The Effects of Live Attenuated Influenza Vaccine on Nasopharyngeal Bacteria in Healthy 2 to 4 Year Olds. A Randomized Controlled Trial.
Viral infections of the upper respiratory tract may influence the commensal nasopharyngeal bacteria. Changes in the bacterial niche could affect transmission dynamics. Attenuated vaccine viruses can be used to investigate this empirically in humans.
To study the effects of mild viral upper respiratory infections on nasopharyngeal bacterial colonization using live attenuated influenza vaccine (LAIV) as a surrogate.
We used trivalent LAIV to evaluate the effects of viral infection on bacterial carriage and density of Streptococcus pneumoniae, Moraxella catarrhalis, Haemophilus influenzae, and Staphylococcus aureus. A total of 151 healthy children were randomized 1:1 to receive the vaccine starting either at recruitment (n = 74) or 28 days later (n = 77) in a stepped wedge fashion, allowing comparisons between recipients and nonrecipients as well as whole-group comparisons pre- and postvaccination. Bacterial carriage and density were determined using quantitative polymerase chain reaction assays.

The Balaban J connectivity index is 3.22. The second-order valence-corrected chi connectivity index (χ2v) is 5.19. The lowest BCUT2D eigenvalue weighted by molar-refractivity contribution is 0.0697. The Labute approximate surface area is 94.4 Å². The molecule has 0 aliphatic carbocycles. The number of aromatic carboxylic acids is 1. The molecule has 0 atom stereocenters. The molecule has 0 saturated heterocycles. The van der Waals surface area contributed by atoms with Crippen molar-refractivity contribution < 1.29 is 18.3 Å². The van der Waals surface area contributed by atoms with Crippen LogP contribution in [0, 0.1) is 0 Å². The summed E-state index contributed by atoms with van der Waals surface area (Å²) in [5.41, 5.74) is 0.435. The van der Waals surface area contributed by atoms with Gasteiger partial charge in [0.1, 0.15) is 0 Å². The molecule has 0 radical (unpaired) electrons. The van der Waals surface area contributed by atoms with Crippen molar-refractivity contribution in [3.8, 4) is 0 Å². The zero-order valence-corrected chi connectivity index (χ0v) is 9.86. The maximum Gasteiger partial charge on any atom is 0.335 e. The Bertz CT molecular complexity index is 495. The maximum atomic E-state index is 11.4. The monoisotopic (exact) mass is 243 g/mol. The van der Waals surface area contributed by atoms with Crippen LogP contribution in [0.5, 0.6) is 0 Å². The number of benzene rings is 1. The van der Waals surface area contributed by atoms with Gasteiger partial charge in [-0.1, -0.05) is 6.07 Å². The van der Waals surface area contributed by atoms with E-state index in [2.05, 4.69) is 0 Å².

MEASUREMENTS AND MAIN RESULTS:
A total of 151 children were recruited, 77 in the LAIV group and 74 in the control group. LAIV recipients (n = 63 analyzed) showed an apparent transient increase in H. influenzae carriage but no further significant differences in carriage prevalence of the four bacterial species compared with controls (n = 72 analyzed). S. pneumoniae density was substantially higher in vaccine recipients (16,687 vs. 1935 gene copies per milliliter) 28 days after the first dose (P < 0.001). Whole-group multivariable analysis (prevaccine, after one dose, and after two doses) also showed increases in density of other species and H. influenzae carriage prevalence.
In the absence of any safety signals despite widespread use of the vaccine, these findings suggest that bacterial density, and thus transmission rates among children and to people in other age groups, may rise following attenuated influenza infections without associated clinical disease. LAIV could therefore be used as an experimental tool to elucidate the dynamics of transmission of nasopharyngeal bacteria.
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